Cisco DNA Center & SDA Resources

I will be updating this post with information and links out to Cisco DNA-C and SDA resources. Most of this information doesn't belong to me and is snippets of information I have found and pulled together onto a single page.

SD-Access introduces several new concepts in enterprise network design that add ease and flexibility:

IP pools follow people, not locations.
In a traditional design, a network architect allocates a pool of IP addresses, typically handed out via DHCP server, to be associated with a single physical location. With SD-Access, there’s still a DHCP server – but now, IP pools are bound to fabric domains rather than physical location. This allows much greater mobility and flexibility in associating users and policies, regardless of physical location.

IP pool size is based on the size of the entire user base across the enterprise.
With SD-Access, each user gets the same IP address regardless of location (within the limits of a DHCP lease duration). This is a significant change from the old practice of allocating IP address blocks at each location, which made it much harder to grow or reallocate IP address pools in response to changing business needs.

Every edge device uses the same anycast gateway.
A conventional network requires each edge device to define a gateway address, with different gateway addresses in use even at the same location, such as different buildings or floors within the same campus. In contrast, SD-Access uses IP anycast so that all edge devices within each IP pool use the same gateway address. This reduces not only configuration complexity but also the scale of IP routing within an enterprise campus.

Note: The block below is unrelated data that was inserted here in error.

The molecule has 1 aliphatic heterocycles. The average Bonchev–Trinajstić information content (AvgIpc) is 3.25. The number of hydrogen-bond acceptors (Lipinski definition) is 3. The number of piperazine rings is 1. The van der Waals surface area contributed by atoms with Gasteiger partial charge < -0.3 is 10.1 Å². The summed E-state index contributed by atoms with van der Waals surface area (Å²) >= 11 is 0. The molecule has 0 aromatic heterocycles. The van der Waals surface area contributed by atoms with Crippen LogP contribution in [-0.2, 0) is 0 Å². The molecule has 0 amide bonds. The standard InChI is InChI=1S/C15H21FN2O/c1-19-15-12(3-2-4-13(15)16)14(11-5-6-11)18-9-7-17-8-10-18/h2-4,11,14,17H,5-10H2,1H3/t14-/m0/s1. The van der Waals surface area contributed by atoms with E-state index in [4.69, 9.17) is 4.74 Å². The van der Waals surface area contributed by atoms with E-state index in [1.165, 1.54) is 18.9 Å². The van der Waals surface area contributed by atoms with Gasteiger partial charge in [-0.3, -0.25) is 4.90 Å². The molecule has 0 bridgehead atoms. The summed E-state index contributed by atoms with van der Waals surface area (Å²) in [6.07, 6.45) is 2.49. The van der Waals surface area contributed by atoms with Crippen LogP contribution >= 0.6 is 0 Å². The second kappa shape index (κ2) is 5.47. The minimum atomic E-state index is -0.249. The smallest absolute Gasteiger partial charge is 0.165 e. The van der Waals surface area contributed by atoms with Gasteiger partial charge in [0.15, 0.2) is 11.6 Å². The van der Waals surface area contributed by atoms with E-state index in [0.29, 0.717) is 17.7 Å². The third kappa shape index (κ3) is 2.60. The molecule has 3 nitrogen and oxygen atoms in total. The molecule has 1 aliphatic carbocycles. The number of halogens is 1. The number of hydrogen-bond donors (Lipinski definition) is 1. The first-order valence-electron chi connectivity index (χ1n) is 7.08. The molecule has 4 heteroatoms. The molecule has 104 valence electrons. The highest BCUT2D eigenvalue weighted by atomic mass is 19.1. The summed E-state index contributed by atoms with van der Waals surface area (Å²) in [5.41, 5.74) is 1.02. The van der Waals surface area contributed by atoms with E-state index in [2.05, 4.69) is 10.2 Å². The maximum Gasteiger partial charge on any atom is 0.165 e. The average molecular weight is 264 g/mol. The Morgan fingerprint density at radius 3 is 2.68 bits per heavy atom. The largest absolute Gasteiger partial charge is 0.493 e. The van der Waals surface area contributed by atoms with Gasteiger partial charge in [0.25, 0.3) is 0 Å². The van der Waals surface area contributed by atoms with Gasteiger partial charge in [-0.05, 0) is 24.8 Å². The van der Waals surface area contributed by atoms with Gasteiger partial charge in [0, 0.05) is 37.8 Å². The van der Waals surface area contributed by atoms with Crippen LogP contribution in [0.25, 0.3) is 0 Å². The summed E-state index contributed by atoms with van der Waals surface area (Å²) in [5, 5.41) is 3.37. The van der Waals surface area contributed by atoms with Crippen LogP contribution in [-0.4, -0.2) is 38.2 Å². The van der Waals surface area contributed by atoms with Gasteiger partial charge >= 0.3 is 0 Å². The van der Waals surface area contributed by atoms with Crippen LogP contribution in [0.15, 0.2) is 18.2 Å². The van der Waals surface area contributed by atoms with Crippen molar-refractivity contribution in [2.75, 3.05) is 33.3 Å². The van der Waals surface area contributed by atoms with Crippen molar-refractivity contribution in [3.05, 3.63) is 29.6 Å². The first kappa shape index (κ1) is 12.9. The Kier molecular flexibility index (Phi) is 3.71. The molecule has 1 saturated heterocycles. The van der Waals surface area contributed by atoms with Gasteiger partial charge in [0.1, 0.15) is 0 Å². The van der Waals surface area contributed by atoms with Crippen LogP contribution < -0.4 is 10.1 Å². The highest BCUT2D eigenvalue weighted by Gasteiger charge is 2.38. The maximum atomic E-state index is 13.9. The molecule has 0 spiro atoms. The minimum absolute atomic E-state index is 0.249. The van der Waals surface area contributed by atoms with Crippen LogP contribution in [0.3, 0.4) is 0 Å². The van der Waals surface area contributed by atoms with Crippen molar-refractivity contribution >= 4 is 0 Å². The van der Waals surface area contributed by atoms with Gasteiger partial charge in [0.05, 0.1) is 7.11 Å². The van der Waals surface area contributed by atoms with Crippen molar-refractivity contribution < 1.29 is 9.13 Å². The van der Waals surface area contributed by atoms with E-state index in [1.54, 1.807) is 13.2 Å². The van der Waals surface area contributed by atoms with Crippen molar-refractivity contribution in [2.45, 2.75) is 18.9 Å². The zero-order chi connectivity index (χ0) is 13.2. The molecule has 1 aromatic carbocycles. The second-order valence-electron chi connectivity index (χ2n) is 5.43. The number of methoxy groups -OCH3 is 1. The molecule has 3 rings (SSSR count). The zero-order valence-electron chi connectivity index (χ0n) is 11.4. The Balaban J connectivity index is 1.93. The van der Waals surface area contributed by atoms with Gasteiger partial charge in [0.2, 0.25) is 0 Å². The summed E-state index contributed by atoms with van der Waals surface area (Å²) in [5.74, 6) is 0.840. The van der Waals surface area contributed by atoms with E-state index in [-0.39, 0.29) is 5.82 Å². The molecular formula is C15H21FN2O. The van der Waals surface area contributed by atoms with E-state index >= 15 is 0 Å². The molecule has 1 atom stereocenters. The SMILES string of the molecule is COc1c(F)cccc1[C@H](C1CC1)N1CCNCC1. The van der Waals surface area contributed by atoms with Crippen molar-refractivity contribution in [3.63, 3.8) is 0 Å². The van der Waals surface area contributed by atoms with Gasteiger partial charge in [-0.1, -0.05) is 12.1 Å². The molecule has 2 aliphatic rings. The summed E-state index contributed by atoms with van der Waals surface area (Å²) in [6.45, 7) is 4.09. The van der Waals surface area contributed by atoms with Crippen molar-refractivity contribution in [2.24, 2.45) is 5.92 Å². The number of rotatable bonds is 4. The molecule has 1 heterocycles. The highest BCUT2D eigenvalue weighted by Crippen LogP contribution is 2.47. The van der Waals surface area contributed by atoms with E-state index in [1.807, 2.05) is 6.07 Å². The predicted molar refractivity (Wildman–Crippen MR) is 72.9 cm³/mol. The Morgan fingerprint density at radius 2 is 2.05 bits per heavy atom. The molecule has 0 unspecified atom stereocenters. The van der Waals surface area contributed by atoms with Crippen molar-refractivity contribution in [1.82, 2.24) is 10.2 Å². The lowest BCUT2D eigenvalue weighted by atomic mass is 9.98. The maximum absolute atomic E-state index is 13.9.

Network and group segmentation can be applied at the fabric edge for both wired and wireless users.
For the first time, SD-Access allows definition of VRF instances and access policies at each individual edge switch and access point (AP). This allows an unprecendented level of granularity in routing and access control for wired and wireless users and devices.

There’s a common thread across these changes: SD-Access is a much more business- and user-centric approach to network design, instead of the old device- and network-centric approach. With SD-Access, business drivers define network intent and dictate the mechanics of network connectivity, not the other way around.

Useful Links

Cisco Validated Design:

Cisco SDA Book (2nd edition):

DNA Center Slides:

Cisco SD-Access YouTube channel: - provides an overview and additional information on all com‐ponents and aspects of SD-Access: automation, assurance, supported platforms, cus‐tomer references and testimonials, and a wealth of the most up-to-date information on
SD-Access. - provides an overview and additional information on Cisco DNA Center. — SD-Access solution white paper. It provides a mid-level technical overiview of all of the major Cisco DNA and SD-Access components and their relationships. It's a great place to continue your journey! — includes the Software-Defined Access Cisco validated design (CVD) document covering SD-Access design options, operational capabilities, and recommendations for deployment. It provides direct insight into the best practices for the
design, operation, and use of SD-Access in customer network deployments.

Key Cisco Live 365 Sessions:

A Look Under the Hood — BRKCRS-2810

Building the Routed Underlay — BRKCRS-2816

External Connectivity — BRKCRS-2811

Extending Segmentation and Policy into IoT — BRKCRS-2817

Migration — BRKCRS-2812

Monitoring and Troubleshooting — BRKCRS-2813

Assurance — BRKCRS-2814

Policy — BRKCRS-3811

Wireless Integration — BRKEWN-2020

Data Center Integration — BRKDCN-2489